Field-specific players also include KEGOC, the major regional grid operator, that manages the national power network. Kazatomprom JSC is the National Atomic Company that has a subsidiary responsible for implementation of projects in renewable energy sector, including the KAZ PV that works with solar power projects. The ANMR, a regulatory body responsible for the antitrust regulation, sets and defines the tariffs and defines tariffs.

There is also a dedicated state investment agency Invest in Kazakhstan, engaging foreign investors to land in the country and providing consultancy services.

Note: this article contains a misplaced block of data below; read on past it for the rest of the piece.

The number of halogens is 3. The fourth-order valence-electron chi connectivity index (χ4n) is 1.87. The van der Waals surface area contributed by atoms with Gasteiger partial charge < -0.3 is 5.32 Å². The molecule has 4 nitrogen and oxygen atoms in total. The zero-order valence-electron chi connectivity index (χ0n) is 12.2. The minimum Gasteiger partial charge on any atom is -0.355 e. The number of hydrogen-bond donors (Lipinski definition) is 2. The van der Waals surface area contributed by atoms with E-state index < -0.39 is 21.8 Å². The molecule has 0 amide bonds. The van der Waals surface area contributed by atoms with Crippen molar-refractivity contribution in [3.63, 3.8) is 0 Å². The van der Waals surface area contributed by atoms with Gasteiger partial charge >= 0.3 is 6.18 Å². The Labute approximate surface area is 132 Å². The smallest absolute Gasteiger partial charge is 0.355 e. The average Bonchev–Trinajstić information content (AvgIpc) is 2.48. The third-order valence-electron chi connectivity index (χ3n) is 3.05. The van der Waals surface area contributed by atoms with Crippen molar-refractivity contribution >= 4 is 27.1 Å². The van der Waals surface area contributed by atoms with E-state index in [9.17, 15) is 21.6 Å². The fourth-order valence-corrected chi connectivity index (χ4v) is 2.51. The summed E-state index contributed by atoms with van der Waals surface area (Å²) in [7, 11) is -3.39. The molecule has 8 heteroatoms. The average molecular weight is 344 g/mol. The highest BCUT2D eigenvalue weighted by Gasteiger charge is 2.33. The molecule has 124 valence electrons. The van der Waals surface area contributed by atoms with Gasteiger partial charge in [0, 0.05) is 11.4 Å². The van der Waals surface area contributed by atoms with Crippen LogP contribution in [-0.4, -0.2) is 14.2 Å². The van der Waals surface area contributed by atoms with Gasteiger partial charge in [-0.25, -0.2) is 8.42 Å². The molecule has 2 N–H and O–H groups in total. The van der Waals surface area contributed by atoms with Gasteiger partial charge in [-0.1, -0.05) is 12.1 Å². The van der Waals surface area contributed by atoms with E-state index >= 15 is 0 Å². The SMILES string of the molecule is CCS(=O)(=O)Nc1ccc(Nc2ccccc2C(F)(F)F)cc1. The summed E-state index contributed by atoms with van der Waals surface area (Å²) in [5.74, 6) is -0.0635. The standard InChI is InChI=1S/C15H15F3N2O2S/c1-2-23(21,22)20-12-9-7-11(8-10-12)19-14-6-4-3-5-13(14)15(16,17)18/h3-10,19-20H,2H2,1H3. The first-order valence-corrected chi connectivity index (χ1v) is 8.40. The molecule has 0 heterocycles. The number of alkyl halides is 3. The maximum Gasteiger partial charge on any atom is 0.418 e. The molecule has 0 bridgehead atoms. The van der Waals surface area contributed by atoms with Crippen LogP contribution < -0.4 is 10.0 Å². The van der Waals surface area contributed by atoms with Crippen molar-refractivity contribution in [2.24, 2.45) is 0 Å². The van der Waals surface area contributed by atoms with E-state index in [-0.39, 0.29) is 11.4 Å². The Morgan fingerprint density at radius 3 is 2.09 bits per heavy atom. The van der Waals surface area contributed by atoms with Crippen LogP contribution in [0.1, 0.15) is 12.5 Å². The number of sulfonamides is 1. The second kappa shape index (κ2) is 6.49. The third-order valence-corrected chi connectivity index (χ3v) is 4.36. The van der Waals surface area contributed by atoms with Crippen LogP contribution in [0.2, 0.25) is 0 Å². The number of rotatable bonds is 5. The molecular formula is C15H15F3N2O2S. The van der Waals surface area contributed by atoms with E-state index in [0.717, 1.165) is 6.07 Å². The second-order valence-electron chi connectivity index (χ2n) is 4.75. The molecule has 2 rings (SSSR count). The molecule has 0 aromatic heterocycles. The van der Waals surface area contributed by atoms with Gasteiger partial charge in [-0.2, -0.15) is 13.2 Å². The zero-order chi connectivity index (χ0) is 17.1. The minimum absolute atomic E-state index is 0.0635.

Besides, several major development banks are active in Kazakhstan’s renewable energy industry. Asian Development Bank (ADB) is providing equity, loans and guarantees for the private sector companies with clear development impacts, provided they expect a good rate of return. The Eurasian Development Bank is also active in the renewable energy support, granting loans of $30 to $100 million for renewable energy projects.

European Bank for Reconstruction and Development (EBRD), along with the International Finance Corporation (IFC), also provide renewable energy producers with equity, loans and loan guarantees, given the project’s good commercial potential to be realized within the next 15 years.